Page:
Understanding disabilities leads to a better understanding of the most appropriate instructional strategies to support student needs.  As teachers are faced with new students in new environments, a wider knowledge base of characteristics and classroom implications of different disabilities will serve to inform the educational decision-making process.

Learning and Diversity:  Research-Based Strategies for Increasing Student Achievement

Many students at the elementary and secondary levels struggle with organizing their learning, which can contribute greatly to  gaps in learning.  Strategies such as taking notes effectively, using advance organizers and other visual tools to organize their thought processes can serve to help bridge those gaps.  This session will further explore differentiated instruction, multiple intelligences and the brain research that explains why they are so important and lead to student success.           

Including Students with Disabilities in General Education Classrooms

General education and special education teachers are encouraged to attend this session as a team in order to start the planning process for the successful inclusion of students with disabilities across general education environments.  Agenda items will include collaborative teaching models, differentiated instruction, supports and modifications and ongoing evaluation of student and program goals. 

Developing TEKS-Based IEPs

The "No Child Left Behind" Act has emphasized  the need to hold high expectations for all students.  The Individualized Educational Plan (IEP)  is one of the important processes in place to ensure this occurs.  In order to maximize the possibilities, this session will focus on IEPs that are connected to the Texas Essential Knowledge and Skills, the state standards for curricular decisions for all students.  The second half of this training will provide a greater understanding of the critical components of how to formulate measurable goals and objectives that contain a condition, performance behavior, and criteria.

Multiple Intelligences:  Ways of Knowing and Showing

The works of Howard Gardner, Thomas Armstrong and many others provides a framework for embracing and celebrating the different strengths that students bring into the classroom.  By tapping in to the musical, linguistic, spatial, mathematical talents and skills, teachers can begin to formulate instructional plans for teaching that build on just those areas.  Additionally, students may have strengths associated with the following types of learning:  movement, social, self, nature.  Teaching in a way that allows students to learn through their strengths/interests leads to greater student motivation and success.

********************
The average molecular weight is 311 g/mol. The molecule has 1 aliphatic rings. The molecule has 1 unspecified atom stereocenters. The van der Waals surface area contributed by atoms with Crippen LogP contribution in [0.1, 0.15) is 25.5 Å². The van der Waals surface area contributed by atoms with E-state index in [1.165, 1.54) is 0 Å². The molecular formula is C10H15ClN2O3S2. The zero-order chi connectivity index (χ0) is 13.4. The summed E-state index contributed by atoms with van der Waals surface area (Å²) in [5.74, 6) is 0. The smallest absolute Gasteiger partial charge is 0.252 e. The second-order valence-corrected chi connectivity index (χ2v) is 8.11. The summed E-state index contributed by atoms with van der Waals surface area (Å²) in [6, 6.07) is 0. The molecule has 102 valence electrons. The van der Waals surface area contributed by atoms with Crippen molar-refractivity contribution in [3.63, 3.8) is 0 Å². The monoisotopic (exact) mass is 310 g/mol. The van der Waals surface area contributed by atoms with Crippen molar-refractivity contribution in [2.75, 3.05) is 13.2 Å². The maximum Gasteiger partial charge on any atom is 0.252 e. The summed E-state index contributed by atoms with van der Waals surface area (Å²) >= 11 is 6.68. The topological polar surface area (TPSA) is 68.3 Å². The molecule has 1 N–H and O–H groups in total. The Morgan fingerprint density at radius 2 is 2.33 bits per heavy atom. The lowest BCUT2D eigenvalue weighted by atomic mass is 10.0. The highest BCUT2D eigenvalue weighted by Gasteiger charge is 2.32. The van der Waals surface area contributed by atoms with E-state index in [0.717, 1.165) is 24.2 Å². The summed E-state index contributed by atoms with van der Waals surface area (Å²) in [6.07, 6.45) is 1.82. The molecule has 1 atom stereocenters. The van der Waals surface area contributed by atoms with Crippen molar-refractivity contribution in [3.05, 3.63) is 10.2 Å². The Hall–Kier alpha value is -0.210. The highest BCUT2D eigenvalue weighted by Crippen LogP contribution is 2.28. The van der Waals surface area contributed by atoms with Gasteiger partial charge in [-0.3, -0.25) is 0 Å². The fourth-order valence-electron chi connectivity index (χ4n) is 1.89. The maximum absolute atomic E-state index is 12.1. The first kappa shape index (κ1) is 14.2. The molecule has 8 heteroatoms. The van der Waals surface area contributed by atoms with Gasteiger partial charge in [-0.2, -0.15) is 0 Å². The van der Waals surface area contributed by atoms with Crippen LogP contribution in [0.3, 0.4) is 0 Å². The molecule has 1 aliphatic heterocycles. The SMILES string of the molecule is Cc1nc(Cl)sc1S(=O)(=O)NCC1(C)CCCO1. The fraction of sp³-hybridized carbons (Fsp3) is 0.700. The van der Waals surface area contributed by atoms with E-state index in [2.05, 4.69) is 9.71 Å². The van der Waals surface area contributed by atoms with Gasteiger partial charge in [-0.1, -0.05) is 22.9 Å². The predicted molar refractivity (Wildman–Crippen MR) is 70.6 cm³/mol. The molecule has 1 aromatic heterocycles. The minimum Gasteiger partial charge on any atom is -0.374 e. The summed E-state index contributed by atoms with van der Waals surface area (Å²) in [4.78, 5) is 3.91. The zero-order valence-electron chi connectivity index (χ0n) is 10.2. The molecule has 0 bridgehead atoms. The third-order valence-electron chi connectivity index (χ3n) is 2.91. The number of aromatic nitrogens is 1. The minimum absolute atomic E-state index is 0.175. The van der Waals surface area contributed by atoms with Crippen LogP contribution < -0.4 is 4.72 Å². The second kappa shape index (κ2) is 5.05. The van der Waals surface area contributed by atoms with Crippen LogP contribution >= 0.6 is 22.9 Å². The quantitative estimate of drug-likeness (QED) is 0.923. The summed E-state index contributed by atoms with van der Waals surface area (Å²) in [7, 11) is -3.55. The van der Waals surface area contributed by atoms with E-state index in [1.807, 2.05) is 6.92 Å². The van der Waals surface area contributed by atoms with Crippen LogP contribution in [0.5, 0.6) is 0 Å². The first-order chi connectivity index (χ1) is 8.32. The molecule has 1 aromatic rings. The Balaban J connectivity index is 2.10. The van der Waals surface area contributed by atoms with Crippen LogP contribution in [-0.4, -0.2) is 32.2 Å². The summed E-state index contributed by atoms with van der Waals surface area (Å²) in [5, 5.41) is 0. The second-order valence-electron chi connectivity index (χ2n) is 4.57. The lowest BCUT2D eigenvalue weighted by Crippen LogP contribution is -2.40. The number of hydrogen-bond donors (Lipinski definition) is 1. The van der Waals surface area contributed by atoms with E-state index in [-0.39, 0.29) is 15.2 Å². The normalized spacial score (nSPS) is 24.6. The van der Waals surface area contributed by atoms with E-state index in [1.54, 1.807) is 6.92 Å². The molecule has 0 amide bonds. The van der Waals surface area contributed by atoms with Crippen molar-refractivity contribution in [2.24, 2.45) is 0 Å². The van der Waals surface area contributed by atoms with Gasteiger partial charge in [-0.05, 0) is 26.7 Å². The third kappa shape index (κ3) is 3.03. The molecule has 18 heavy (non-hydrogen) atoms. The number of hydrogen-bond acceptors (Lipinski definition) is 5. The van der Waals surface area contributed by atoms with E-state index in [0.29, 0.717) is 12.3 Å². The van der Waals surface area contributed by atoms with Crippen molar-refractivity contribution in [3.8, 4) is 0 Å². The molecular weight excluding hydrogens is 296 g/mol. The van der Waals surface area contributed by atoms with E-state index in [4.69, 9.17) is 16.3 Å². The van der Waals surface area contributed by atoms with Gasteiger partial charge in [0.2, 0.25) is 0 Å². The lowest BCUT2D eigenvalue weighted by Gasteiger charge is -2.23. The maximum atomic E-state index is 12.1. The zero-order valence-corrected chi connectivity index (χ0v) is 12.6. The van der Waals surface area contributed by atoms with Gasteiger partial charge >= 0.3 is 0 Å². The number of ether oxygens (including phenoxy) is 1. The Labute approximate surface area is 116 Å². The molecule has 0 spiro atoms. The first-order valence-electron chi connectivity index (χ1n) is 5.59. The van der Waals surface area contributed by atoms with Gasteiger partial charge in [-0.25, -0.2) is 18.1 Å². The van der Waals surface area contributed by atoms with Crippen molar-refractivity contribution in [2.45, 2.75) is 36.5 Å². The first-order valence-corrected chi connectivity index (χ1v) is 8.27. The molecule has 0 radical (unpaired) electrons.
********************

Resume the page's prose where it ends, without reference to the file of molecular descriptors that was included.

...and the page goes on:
Differentiated Instruction

As educators strive to bring students together in the general education setting, challenges arise when students have not only different learning styles, but also varied reading and functioning levels.  Differentiating instruction is a process by which all students can be part of a meaningful learning experience while addressing individual needs.  Topics for this session include collaborative planning, individual goals, assessment and successful differentiation of instruction.

Linking Young Children Together:  IEP, DAP, AGC and other great acronyms

Preschool programs are rich with activity, language and socialization.  This matches the type of program that special educators strive to develop for students with disabilities.  We have before us a great opportunity to merge resources and capitalize on existing developmentally appropriate settings as educators struggle to meet the individual needs of young children with identified disabilities.  This session will explore the steps necessary to create opportunities for young children with disabilities to experience all kinds of success in the least restrictive environment.

PEERS:
Peers Educating and Enriching Relationships through Supports

Classrooms of today need to be able to support the needs of a diverse group of learners.  While modifications and accommodations are a primary consideration in doing just that, an often untapped resource exists in every classroom on every campus . . . peers.  This session will explore strategies to connect learners in academic and social ways, producing benefits for all.

 

More Training Topics

Paraeducators as Members of the Instructional Team

The Lesson Cycle for New Teachers

Mentor Training

Instructional Strategies

Behavioral Supports for At-Risk Students

Motivation:  What is it and how do you get it?

Setting up the Learning Environment

Functional Behavioral Analysis

Collaboration

Parent Involvement

Developing Rubrics

Authentic Assessment

Effective Instruction for Students with Severe Disabilities

 

Contact Lisa Rogers at LisaRogersEDL@aol.com or (210) 867-6826

for staff development tailored to your campus/district needs.

Educating Diverse Learners